Higher education, like everyone else, has embraced the digital world, adding online classes and moving tests from paper and pencil to keyboard and screen. So it’s not surprising to find this has made schools more susceptible to attacks on curriculum and testing — from the student body, that is. Out late last night? Didn’t get a chance to study? No problem. Just hire a botnet and take down the test server. No test today! We worked with a major university in the Northeast United States that was experiencing very targeted attacks on its online test platforms during semester beginnings and endings. School officials were convinced that the attacks came from within the student body, highlighting just how easy it is for novices to access very sophisticated attack tools. The attack vectors used were not particularly innovative, but the traffic was localized to sources geographically close to the university, and the timing of the attacks coincided with typical student cyber activities. The attackers were able to exert fine control on a botnet to closely simulate student traffic demographics and patterns. This typically would make the attacks more challenging to discern, but that wasn’t the case for the Arbor Cloud SOC team. They were able to use the wealth of tools and techniques at their disposal to make sure the university’s testing continued operating on schedule. Had the attacks succeeded, the school’s ability to conduct classes and do online testing would have been nullified.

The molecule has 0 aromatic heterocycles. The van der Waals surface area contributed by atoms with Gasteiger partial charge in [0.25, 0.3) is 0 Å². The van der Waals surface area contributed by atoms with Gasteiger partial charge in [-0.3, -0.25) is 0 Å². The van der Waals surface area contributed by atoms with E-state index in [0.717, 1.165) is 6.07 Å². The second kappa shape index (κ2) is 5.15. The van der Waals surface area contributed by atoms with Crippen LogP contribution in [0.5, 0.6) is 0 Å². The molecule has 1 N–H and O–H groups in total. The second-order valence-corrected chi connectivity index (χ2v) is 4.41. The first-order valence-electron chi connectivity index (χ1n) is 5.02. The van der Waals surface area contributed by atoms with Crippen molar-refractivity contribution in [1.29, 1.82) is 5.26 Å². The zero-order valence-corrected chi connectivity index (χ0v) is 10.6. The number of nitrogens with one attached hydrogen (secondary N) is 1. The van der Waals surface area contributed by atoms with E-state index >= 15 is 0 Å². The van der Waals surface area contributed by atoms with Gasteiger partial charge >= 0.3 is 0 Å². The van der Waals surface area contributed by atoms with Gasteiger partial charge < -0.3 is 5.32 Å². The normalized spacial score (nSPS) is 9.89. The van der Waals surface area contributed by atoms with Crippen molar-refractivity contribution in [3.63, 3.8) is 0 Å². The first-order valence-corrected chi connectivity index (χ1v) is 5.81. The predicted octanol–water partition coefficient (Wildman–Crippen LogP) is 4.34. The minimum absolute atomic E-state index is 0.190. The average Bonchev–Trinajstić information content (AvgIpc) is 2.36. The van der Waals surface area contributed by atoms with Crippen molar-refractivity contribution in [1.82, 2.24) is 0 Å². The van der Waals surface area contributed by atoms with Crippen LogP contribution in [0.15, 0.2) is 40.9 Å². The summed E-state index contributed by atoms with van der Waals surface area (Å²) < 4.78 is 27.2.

We Can Play Chess Forever.

One customer, a major Asian gaming platform provider supporting tens of thousands of customers, was hit by a sophisticated attacker using a very large botnet. The pressure was on to find a fast solution because gamers can be very fickle and will quickly switch to other games or platforms if performance is not good. A thriving online gaming business could find itself in serious trouble if its service is deemed unreliable by the gamer community. The botnet used in the attack was very large and quite sophisticated, so it allowed the attackers to vary attack vectors at will. Moreover, a high percentage of legitimate traffic sources originated behind proxy servers, so defenders had to be careful not to block these IP addresses inadvertently. Commence the chess game. The Arbor Cloud SOC responded to the opening salvo with a typical mix of countermeasures tuned to the gaming environment. As soon as the attackers detected that their attack was not being effective, they switched vectors, forcing the SOC to switch defenses. Some of the attacks became so complex that they required real-time analysis and innovative filtering to thwart. The back-and-forth went on for a long time, but ultimately, the SOC team had the advantage thanks to the combination of know-how and tools that allowed them to adapt to every situation. The lesson here? Most attackers are all about the opportunity cost — make that cost too high, and they’ll depart for easier prey. Checkmate. 

Excerpted from NETSCOUT’s 1H 2018 Threat Intelligence Report.